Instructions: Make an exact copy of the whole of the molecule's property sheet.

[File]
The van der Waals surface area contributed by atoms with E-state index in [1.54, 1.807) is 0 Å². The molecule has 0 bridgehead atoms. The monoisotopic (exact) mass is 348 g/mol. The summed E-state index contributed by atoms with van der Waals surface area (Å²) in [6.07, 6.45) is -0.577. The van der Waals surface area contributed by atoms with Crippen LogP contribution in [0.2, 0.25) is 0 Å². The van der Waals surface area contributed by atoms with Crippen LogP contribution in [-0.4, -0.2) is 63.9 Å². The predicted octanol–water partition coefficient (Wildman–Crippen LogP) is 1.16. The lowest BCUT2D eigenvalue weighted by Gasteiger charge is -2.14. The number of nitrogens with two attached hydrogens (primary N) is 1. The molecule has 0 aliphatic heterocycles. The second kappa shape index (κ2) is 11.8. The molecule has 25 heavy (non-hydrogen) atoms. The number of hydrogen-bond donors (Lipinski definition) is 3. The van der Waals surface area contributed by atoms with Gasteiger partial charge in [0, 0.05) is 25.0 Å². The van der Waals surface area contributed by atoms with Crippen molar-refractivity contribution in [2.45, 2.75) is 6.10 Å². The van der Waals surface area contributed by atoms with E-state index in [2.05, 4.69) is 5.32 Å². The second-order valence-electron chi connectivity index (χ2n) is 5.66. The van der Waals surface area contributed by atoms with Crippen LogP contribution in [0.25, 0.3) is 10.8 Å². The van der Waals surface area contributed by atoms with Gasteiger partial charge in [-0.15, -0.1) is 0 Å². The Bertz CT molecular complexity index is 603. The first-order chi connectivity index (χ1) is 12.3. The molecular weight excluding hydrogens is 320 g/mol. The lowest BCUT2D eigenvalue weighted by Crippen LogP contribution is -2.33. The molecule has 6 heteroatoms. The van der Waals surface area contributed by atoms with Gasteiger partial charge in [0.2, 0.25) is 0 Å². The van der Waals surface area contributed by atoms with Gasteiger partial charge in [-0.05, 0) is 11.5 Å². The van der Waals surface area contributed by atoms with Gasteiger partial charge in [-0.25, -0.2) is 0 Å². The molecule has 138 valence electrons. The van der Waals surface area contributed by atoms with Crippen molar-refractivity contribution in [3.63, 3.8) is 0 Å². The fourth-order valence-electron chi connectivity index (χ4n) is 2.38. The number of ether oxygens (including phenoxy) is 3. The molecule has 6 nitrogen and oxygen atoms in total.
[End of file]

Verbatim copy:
The van der Waals surface area contributed by atoms with E-state index in [1.54, 1.807) is 0 Å². The molecule has 0 bridgehead atoms. The monoisotopic (exact) mass is 348 g/mol. The summed E-state index contributed by atoms with van der Waals surface area (Å²) in [6.07, 6.45) is -0.577. The van der Waals surface area contributed by atoms with Crippen LogP contribution in [0.2, 0.25) is 0 Å². The van der Waals surface area contributed by atoms with Crippen LogP contribution in [-0.4, -0.2) is 63.9 Å². The predicted octanol–water partition coefficient (Wildman–Crippen LogP) is 1.16. The lowest BCUT2D eigenvalue weighted by Gasteiger charge is -2.14. The number of nitrogens with two attached hydrogens (primary N) is 1. The molecule has 0 aliphatic heterocycles. The second kappa shape index (κ2) is 11.8. The molecule has 25 heavy (non-hydrogen) atoms. The number of hydrogen-bond donors (Lipinski definition) is 3. The van der Waals surface area contributed by atoms with Gasteiger partial charge in [0, 0.05) is 25.0 Å². The van der Waals surface area contributed by atoms with Crippen molar-refractivity contribution in [2.45, 2.75) is 6.10 Å². The van der Waals surface area contributed by atoms with E-state index in [2.05, 4.69) is 5.32 Å². The second-order valence-electron chi connectivity index (χ2n) is 5.66. The van der Waals surface area contributed by atoms with Crippen LogP contribution in [0.25, 0.3) is 10.8 Å². The van der Waals surface area contributed by atoms with Gasteiger partial charge in [-0.15, -0.1) is 0 Å². The Bertz CT molecular complexity index is 603. The first-order chi connectivity index (χ1) is 12.3. The molecular weight excluding hydrogens is 320 g/mol. The lowest BCUT2D eigenvalue weighted by Crippen LogP contribution is -2.33. The molecule has 6 heteroatoms. The van der Waals surface area contributed by atoms with Gasteiger partial charge in [0.2, 0.25) is 0 Å². The van der Waals surface area contributed by atoms with Gasteiger partial charge in [-0.05, 0) is 11.5 Å². The van der Waals surface area contributed by atoms with Gasteiger partial charge in [-0.25, -0.2) is 0 Å². The molecule has 138 valence electrons. The van der Waals surface area contributed by atoms with Crippen molar-refractivity contribution in [3.63, 3.8) is 0 Å². The fourth-order valence-electron chi connectivity index (χ4n) is 2.38. The number of ether oxygens (including phenoxy) is 3. The molecule has 6 nitrogen and oxygen atoms in total.